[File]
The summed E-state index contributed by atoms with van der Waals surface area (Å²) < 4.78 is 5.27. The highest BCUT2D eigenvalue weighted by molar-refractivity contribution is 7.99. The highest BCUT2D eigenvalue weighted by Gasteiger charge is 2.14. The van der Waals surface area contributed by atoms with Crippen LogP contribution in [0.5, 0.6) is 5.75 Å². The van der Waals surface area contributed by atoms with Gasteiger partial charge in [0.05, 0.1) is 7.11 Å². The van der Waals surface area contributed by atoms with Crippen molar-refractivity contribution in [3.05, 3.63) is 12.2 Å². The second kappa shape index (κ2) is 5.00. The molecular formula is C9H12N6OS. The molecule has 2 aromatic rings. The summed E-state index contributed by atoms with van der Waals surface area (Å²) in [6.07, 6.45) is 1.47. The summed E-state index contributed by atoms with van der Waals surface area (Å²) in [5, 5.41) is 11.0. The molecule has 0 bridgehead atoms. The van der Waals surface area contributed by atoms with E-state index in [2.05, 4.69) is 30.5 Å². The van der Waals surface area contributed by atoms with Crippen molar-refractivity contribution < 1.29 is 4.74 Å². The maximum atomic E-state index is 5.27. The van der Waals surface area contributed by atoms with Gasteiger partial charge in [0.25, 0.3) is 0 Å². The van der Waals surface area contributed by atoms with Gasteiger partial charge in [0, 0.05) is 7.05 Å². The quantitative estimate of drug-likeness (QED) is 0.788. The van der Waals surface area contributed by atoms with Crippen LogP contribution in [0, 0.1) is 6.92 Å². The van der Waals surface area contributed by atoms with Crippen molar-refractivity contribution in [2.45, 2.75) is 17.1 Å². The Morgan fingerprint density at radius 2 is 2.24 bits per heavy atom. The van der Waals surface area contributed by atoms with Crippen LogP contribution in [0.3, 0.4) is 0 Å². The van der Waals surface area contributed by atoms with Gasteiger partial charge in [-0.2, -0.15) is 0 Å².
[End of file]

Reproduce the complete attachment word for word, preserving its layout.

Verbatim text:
The summed E-state index contributed by atoms with van der Waals surface area (Å²) < 4.78 is 5.27. The highest BCUT2D eigenvalue weighted by molar-refractivity contribution is 7.99. The highest BCUT2D eigenvalue weighted by Gasteiger charge is 2.14. The van der Waals surface area contributed by atoms with Crippen LogP contribution in [0.5, 0.6) is 5.75 Å². The van der Waals surface area contributed by atoms with Gasteiger partial charge in [0.05, 0.1) is 7.11 Å². The van der Waals surface area contributed by atoms with Crippen molar-refractivity contribution in [3.05, 3.63) is 12.2 Å². The second kappa shape index (κ2) is 5.00. The molecular formula is C9H12N6OS. The molecule has 2 aromatic rings. The summed E-state index contributed by atoms with van der Waals surface area (Å²) in [6.07, 6.45) is 1.47. The summed E-state index contributed by atoms with van der Waals surface area (Å²) in [5, 5.41) is 11.0. The molecule has 0 bridgehead atoms. The van der Waals surface area contributed by atoms with E-state index in [2.05, 4.69) is 30.5 Å². The van der Waals surface area contributed by atoms with Crippen molar-refractivity contribution < 1.29 is 4.74 Å². The maximum atomic E-state index is 5.27. The van der Waals surface area contributed by atoms with Gasteiger partial charge in [0.25, 0.3) is 0 Å². The van der Waals surface area contributed by atoms with Gasteiger partial charge in [0, 0.05) is 7.05 Å². The quantitative estimate of drug-likeness (QED) is 0.788. The van der Waals surface area contributed by atoms with Crippen LogP contribution in [0, 0.1) is 6.92 Å². The van der Waals surface area contributed by atoms with Crippen molar-refractivity contribution in [2.45, 2.75) is 17.1 Å². The Morgan fingerprint density at radius 2 is 2.24 bits per heavy atom. The van der Waals surface area contributed by atoms with Crippen LogP contribution in [0.3, 0.4) is 0 Å². The van der Waals surface area contributed by atoms with Gasteiger partial charge in [-0.2, -0.15) is 0 Å².